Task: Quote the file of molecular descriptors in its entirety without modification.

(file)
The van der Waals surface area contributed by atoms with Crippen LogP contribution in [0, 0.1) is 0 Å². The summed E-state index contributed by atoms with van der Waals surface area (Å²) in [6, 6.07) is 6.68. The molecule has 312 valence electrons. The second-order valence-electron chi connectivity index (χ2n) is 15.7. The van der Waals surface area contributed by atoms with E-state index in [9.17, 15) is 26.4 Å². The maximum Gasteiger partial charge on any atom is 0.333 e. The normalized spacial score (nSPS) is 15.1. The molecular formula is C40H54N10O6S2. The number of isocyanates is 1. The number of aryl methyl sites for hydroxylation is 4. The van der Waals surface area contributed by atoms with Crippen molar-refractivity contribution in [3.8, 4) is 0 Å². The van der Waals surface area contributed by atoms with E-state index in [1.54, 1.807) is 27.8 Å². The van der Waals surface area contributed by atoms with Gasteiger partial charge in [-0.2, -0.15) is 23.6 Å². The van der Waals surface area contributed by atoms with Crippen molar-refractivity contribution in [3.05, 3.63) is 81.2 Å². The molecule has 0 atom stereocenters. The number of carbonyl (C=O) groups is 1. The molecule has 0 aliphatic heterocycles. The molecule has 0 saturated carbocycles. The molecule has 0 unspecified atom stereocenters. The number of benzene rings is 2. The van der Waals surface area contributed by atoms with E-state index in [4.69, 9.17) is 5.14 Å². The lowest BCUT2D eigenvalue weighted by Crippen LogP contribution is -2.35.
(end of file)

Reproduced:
The van der Waals surface area contributed by atoms with Crippen LogP contribution in [0, 0.1) is 0 Å². The summed E-state index contributed by atoms with van der Waals surface area (Å²) in [6, 6.07) is 6.68. The molecule has 312 valence electrons. The second-order valence-electron chi connectivity index (χ2n) is 15.7. The van der Waals surface area contributed by atoms with E-state index in [9.17, 15) is 26.4 Å². The maximum Gasteiger partial charge on any atom is 0.333 e. The normalized spacial score (nSPS) is 15.1. The molecular formula is C40H54N10O6S2. The number of isocyanates is 1. The number of aryl methyl sites for hydroxylation is 4. The van der Waals surface area contributed by atoms with Crippen molar-refractivity contribution in [3.8, 4) is 0 Å². The van der Waals surface area contributed by atoms with E-state index in [1.54, 1.807) is 27.8 Å². The van der Waals surface area contributed by atoms with Gasteiger partial charge in [-0.2, -0.15) is 23.6 Å². The van der Waals surface area contributed by atoms with Crippen molar-refractivity contribution in [3.05, 3.63) is 81.2 Å². The molecule has 0 atom stereocenters. The number of carbonyl (C=O) groups is 1. The molecule has 0 aliphatic heterocycles. The molecule has 0 saturated carbocycles. The molecule has 0 unspecified atom stereocenters. The number of benzene rings is 2. The van der Waals surface area contributed by atoms with E-state index in [4.69, 9.17) is 5.14 Å². The lowest BCUT2D eigenvalue weighted by Crippen LogP contribution is -2.35.